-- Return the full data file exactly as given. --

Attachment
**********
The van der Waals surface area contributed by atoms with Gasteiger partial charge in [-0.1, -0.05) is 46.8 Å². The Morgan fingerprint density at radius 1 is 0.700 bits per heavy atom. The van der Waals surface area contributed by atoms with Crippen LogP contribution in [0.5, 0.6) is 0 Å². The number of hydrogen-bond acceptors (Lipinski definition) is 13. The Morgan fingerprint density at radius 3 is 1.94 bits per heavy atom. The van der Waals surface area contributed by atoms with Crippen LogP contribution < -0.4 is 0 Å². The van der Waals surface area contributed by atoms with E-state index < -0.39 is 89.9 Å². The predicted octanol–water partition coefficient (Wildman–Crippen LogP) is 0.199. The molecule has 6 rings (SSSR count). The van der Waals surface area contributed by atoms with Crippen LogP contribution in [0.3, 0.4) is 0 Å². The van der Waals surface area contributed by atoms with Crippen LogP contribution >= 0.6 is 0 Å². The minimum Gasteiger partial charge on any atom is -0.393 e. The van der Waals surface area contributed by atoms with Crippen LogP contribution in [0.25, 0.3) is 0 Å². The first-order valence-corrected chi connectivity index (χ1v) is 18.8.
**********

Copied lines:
The van der Waals surface area contributed by atoms with Gasteiger partial charge in [-0.1, -0.05) is 46.8 Å². The Morgan fingerprint density at radius 1 is 0.700 bits per heavy atom. The van der Waals surface area contributed by atoms with Crippen LogP contribution in [0.5, 0.6) is 0 Å². The number of hydrogen-bond acceptors (Lipinski definition) is 13. The Morgan fingerprint density at radius 3 is 1.94 bits per heavy atom. The van der Waals surface area contributed by atoms with Crippen LogP contribution < -0.4 is 0 Å². The van der Waals surface area contributed by atoms with E-state index < -0.39 is 89.9 Å². The predicted octanol–water partition coefficient (Wildman–Crippen LogP) is 0.199. The molecule has 6 rings (SSSR count). The van der Waals surface area contributed by atoms with Crippen LogP contribution in [0.3, 0.4) is 0 Å². The van der Waals surface area contributed by atoms with Crippen LogP contribution >= 0.6 is 0 Å². The minimum Gasteiger partial charge on any atom is -0.393 e. The van der Waals surface area contributed by atoms with Crippen LogP contribution in [0.25, 0.3) is 0 Å². The first-order valence-corrected chi connectivity index (χ1v) is 18.8.